Here some suggested organisations that offer expert advice on SN.
Did meds make a difference for your child?(10 Posts)
Hi, I have an almost 5 year old who has been diagnosed with ADHD. The consultant has said he will prescribe medication in the next four weeks (when ds has turned 5). I was just wondering if there were others whose children had been medicated at this young age and what effect it has had (good and bad). I can not for the life of me remember the name of the drug that was talked about only that it is fairly new. So not Ritalin or atomoxatine. Thanks for any advice/help.
Dd 8 takes Medication for ADHD she was first prescibed it when she was 6.
For her it makes a huge difference on how she concentrates at school.
The name of the tablets dd takes is equasym xl which is slow release.
Thank you for the reply. For my ds the major concerns are also at school. Managing him at home (although tiring) is not too bad.
My ds 8 was dx with ASD aged 3, then features of ADHD aged 6.
He needed a full time 1-2-1 in school, that is until we decided to medicate. It has been pivotal in him marching forward academically (is now able to concentrate fully) and socially in school. He was also able to function without any 1-2-1 and change in his self esteem was clear.
Sadly he is under investigation for a health issue and has been off his meds since October, the school have had to reinstate his full time 1-2-1.
For my ds it was the best decision we could have made for him.
Meds made a huge difference to my child but he didn't receive the dx until age 10, so later than your DS. We also had to change the initial meds prescribed, as he was put onto methylphenidate (medikinet) which didn't work for him at all. He was then prescribed atomoxetine (strattera) which has been much much better for him, and over the past 2 years (he is now 12) has made a huge positive difference.
As I understand it Ritalin / equasym / medikinet (all brand names of methylphenidate) are stimulant, so last for a specific period of time (so the child takes them first thing in the morning, the key benefit is delivered to them during the school day and it wears off by mid/late afternoon). The other typical ADHD med is atomoxetine which is non-stimulant - i.e. it's a gradual release over a 24 hour period.
For DS, the non stimulant drug has been much better, but you need to be guided by your individual paed. It's probably also worth mentioned that DS has the 'inattentive' variety of ADHD (i.e. only attention deficit difficulties and no issues with impulsive behaviours or hyperactivity). Anecdotally, the children I know who've benefited most from methylphenidate have had straight ADHD rather than the inattentive variety, whilst those with attention deficit issues only have found it less beneficial. But that's only an anecdotal account.
We don't regret the decision to medicate DS at all and the pros definitely outweigh the cons. Be aware that there are some side effects - loss of appetite and trouble sleeping being the key ones - but again this will vary from child to child.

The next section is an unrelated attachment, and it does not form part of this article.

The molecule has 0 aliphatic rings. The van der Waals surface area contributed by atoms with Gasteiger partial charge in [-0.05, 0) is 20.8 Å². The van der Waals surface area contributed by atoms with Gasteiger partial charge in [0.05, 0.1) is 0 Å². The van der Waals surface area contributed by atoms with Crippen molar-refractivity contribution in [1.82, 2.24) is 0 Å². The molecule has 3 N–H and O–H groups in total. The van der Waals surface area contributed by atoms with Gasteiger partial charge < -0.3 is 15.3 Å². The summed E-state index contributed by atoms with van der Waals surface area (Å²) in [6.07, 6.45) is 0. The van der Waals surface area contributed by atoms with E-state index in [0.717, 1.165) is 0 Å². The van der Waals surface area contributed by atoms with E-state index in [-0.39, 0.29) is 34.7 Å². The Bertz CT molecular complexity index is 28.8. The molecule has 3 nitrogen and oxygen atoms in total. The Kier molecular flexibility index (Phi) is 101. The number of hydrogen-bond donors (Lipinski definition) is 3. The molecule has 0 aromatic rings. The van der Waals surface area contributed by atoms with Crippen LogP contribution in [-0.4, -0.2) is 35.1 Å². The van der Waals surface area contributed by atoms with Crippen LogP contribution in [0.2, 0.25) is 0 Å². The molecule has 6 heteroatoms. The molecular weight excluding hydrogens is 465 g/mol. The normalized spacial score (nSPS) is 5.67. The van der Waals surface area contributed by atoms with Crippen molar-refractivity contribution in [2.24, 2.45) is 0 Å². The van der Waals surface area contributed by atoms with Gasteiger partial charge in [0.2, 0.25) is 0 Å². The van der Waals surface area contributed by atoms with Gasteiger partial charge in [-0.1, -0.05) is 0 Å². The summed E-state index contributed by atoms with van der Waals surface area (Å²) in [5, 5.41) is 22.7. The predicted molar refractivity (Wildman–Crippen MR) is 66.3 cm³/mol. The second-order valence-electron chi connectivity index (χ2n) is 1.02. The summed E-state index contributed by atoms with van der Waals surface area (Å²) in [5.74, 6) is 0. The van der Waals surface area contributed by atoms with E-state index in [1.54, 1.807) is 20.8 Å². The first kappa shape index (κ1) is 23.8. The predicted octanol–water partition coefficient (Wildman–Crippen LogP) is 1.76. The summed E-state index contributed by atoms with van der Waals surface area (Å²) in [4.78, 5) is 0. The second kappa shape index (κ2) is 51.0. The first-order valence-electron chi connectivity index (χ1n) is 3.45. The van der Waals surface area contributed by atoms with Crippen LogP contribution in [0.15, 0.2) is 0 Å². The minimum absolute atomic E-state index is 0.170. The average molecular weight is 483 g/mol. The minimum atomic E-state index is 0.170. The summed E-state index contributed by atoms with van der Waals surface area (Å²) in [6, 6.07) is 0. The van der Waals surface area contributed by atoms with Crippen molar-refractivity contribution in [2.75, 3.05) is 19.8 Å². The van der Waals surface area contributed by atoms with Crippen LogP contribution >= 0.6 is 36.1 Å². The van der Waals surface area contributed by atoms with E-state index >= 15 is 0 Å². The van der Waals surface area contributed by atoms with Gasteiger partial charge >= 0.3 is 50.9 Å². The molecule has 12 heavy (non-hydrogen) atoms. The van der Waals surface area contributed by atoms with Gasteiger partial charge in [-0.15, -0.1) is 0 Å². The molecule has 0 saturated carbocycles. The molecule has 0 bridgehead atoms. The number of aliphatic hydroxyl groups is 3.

Dd is 6 and started meds at 5. They've made a huge difference. She has ADHD and autism and struggles to cope without meds. You can see a huge difference without them.
Unbelievable difference. Ds started assessments at 2.5 yrs but they won't diagnose until 6 , so medicated from 6 yrs, hes 8 now. He on equasym xl (form of meythlphenidate)
He's gone from bottom of the class and struggling to top of maths and literacy. His reading has leaped and his writing is so nice it makes me cry. He will sit and whizz through hw without me sitting next to him constantly pulling his attention back. Unmediated he can take 1-2 hours with hw, now he can blitz it in 30 mins.
His reception teacher is now his yr3 teacher can't believe the difference.
It's also allowed him to focus better at swimming lessons.
It was a ropey start as even with low dose start he lost weight. But after 6 months he can now eat just fine - we adapted his day so he eats massive break fast before meds at 8am. He has school dinner as loves a pudding (pack lunches were uneaten). I serve tea later about 6.30 as meds wearing off. Then it's a peanut butter sandwhich around 8pm before bed.
We dose at weekends if we are out and about as his impulsive side can leap out at times but we use lower dose for weekends.
Holiday breaks meant weaning him back on and side effects appearing again so it better for him to maintain some form of dosage at weekend and hols
My sons combined adhd.
Dietcokeandwine - that's really interesting ds2 (5) looks like he may be inattentive type adhd (opposite of manic ds1 combined type).
I've decided to investigate the
medication route too with my DS 6 who was diagnosed with ASD at 5 and has an EHCP in place since November. He has 1-2-1 at school but it's not working very well at the moment and he's in a really bad place. I've seen my GP today - she was not very sympathetic - to kick off the Paediatrician referral process.
Many thanks all for your responses. The medication my sons consultant wishes to start is dexamphetamine. He has the impulsive/reactive can't be still ADHD. Strangely he never instigates situations and has rarely took his outbursts of anger out on other children. Infact, I actually can't remember him ever doing so.
Our main problem is school which does appear to be a reaccuring concern for many in our situation
Join the discussion
Please login first.